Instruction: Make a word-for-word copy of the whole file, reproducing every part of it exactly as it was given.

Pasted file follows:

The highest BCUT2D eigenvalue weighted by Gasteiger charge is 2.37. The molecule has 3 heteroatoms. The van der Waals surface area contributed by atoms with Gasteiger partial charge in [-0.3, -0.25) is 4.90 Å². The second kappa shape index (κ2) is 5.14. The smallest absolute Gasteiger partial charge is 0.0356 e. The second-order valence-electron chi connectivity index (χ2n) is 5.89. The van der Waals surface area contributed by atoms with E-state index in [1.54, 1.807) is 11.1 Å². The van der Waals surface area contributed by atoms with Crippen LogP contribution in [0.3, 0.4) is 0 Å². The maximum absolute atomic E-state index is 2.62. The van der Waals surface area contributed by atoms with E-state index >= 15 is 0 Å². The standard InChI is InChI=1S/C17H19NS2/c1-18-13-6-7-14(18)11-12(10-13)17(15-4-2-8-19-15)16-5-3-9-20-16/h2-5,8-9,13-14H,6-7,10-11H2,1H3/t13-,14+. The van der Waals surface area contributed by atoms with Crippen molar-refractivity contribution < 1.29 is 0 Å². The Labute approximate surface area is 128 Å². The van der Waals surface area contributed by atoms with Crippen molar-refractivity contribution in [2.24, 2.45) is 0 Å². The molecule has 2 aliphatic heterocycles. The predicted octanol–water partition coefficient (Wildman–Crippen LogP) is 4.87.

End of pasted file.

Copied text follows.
The highest BCUT2D eigenvalue weighted by Gasteiger charge is 2.37. The molecule has 3 heteroatoms. The van der Waals surface area contributed by atoms with Gasteiger partial charge in [-0.3, -0.25) is 4.90 Å². The second kappa shape index (κ2) is 5.14. The smallest absolute Gasteiger partial charge is 0.0356 e. The second-order valence-electron chi connectivity index (χ2n) is 5.89. The van der Waals surface area contributed by atoms with E-state index in [1.54, 1.807) is 11.1 Å². The van der Waals surface area contributed by atoms with Crippen LogP contribution in [0.3, 0.4) is 0 Å². The maximum absolute atomic E-state index is 2.62. The van der Waals surface area contributed by atoms with E-state index >= 15 is 0 Å². The standard InChI is InChI=1S/C17H19NS2/c1-18-13-6-7-14(18)11-12(10-13)17(15-4-2-8-19-15)16-5-3-9-20-16/h2-5,8-9,13-14H,6-7,10-11H2,1H3/t13-,14+. The van der Waals surface area contributed by atoms with Crippen molar-refractivity contribution < 1.29 is 0 Å². The Labute approximate surface area is 128 Å². The van der Waals surface area contributed by atoms with Crippen molar-refractivity contribution in [2.24, 2.45) is 0 Å². The molecule has 2 aliphatic heterocycles. The predicted octanol–water partition coefficient (Wildman–Crippen LogP) is 4.87.